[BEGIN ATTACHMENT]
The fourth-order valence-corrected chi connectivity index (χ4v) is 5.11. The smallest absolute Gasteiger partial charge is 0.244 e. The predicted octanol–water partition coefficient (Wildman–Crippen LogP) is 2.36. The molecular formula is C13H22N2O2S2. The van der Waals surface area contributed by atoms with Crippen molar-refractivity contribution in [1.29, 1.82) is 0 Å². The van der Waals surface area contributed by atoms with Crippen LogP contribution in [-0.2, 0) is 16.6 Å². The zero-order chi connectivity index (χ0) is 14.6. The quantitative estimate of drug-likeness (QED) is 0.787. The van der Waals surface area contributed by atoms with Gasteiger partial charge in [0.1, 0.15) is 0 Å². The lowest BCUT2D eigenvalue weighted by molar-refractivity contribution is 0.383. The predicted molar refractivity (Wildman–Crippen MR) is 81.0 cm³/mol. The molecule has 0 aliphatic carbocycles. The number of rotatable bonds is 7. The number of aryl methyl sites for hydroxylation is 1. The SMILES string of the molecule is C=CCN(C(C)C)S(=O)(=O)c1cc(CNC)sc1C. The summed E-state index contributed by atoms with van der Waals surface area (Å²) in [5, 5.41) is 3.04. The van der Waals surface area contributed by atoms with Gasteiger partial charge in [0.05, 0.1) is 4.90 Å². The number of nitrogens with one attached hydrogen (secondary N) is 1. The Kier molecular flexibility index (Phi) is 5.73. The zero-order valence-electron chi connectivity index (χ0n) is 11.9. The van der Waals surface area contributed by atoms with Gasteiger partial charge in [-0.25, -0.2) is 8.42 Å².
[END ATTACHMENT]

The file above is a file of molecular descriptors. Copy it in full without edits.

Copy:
The fourth-order valence-corrected chi connectivity index (χ4v) is 5.11. The smallest absolute Gasteiger partial charge is 0.244 e. The predicted octanol–water partition coefficient (Wildman–Crippen LogP) is 2.36. The molecular formula is C13H22N2O2S2. The van der Waals surface area contributed by atoms with Crippen molar-refractivity contribution in [1.29, 1.82) is 0 Å². The van der Waals surface area contributed by atoms with Crippen LogP contribution in [-0.2, 0) is 16.6 Å². The zero-order chi connectivity index (χ0) is 14.6. The quantitative estimate of drug-likeness (QED) is 0.787. The van der Waals surface area contributed by atoms with Gasteiger partial charge in [0.1, 0.15) is 0 Å². The lowest BCUT2D eigenvalue weighted by molar-refractivity contribution is 0.383. The predicted molar refractivity (Wildman–Crippen MR) is 81.0 cm³/mol. The molecule has 0 aliphatic carbocycles. The number of rotatable bonds is 7. The number of aryl methyl sites for hydroxylation is 1. The SMILES string of the molecule is C=CCN(C(C)C)S(=O)(=O)c1cc(CNC)sc1C. The summed E-state index contributed by atoms with van der Waals surface area (Å²) in [5, 5.41) is 3.04. The van der Waals surface area contributed by atoms with Gasteiger partial charge in [0.05, 0.1) is 4.90 Å². The number of nitrogens with one attached hydrogen (secondary N) is 1. The Kier molecular flexibility index (Phi) is 5.73. The zero-order valence-electron chi connectivity index (χ0n) is 11.9. The van der Waals surface area contributed by atoms with Gasteiger partial charge in [-0.25, -0.2) is 8.42 Å².